“From the New York Times bestselling author of The Middle Place comes a new memoir that examines the bond—sometimes nourishing, sometimes exasperating, occasionally divine—between mothers and daughters.
When Kelly Corrigan was in high school, her mother neatly summarized the family dynamic as “Your father’s the glitter but I’m the glue.” This meant nothing to Kelly, who left childhood sure that her mom—with her inviolable commandments and proud stoicism—would be nothing more than background chatter for the rest of Kelly’s life, which she was carefully orienting toward adventure. After college, armed with a backpack, her personal mission statement, and a wad of traveler’s checks, she took off for Australia to see things and do things and Become Interesting.
But it didn’t turn out the way she pictured it. In a matter of months, her savings shot, she had a choice: get a job or go home. That’s how Kelly met John Tanner, a newly widowed father of two looking for a live-in nanny. They chatted for an hour, discussed timing and pay, and a week later, Kelly moved in. And there, in that house in a suburb north of Sydney, 10,000 miles from the house where she was raised, her mother’s voice was suddenly everywhere, nudging and advising, cautioning and directing, escorting her through a terrain as foreign as any she had ever trekked. Every day she spent with the Tanner kids was a day spent reconsidering her relationship with her mother, turning it over in her hands like a shell, straining to hear whatever messages might be trapped in its spiral.
This is a book about the difference between travel and life experience, stepping out and stepping up, fathers and mothers. But mostly it’s about who you admire and why, and how that changes over time.” ~ Goodreads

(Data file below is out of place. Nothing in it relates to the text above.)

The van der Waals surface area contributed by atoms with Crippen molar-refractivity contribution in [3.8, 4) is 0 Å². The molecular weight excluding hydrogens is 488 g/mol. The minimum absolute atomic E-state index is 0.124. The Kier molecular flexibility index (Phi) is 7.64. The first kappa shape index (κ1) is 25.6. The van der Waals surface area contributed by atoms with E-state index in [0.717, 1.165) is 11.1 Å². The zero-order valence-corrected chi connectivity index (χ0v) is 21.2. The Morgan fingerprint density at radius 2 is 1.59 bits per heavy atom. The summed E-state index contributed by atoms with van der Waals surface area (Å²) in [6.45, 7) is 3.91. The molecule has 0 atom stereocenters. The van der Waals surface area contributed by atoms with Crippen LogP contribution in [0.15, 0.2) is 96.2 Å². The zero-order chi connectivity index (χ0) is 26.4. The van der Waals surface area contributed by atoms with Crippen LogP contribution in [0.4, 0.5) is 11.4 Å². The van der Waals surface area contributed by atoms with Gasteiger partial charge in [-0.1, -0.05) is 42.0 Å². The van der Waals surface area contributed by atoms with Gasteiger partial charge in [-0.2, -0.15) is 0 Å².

Glitter and Glue will release today January 4, 2014. A perfect gift for Mother’s Day!
What a fantastic memoir about mothers and daughters. Even if you do not have a daughter of your own, the relationship between Kelly and her own mother brought home the delicate dance of acknowledging your differences and finally being able to accept your mother for who she is without trying to change her. The way your mother raised you, fed you, dressed you, whatever insight she pressed upon you that you swear, “I will do it differently”, made you who you are and that has to stand for something.
I loved how Kelly found parallels to her time spent as a nanny in Australia to her upbringing, channeling her mother’s voice and experience to help her navigate this experience of being a “fill-in” mother to children who just lost theirs. While I have to hold back from quoting (this was an uncorrected reader’s proof, therefore I can not quote since the final copy may be changed), Corrigan’s insight and one-liners had me highlighting and absorbing her words of wisdom. I can definitely say that this book made me see things differently as a mother, a daughter, a caretaker, a wife, a friend, a teacher, the police officer, the rule enforcer – just the dozens of personalities that makes up one woman.
Like Corrigan, I have this internal need. Something I can not name that craves adventure, near and far. Internationally and domestic. But as she closes the book she talks about wanting her current life to continue as it is, surrounded by her family and friends, “because this is it. This is the great adventure.”
*Thank you to NetGalley and Ballantine Books for this uncorrected advance reader’s copy. I was not compensated or required to review this memoir.
To learn more about Kelly Corrigan, her books and events please visit her site here.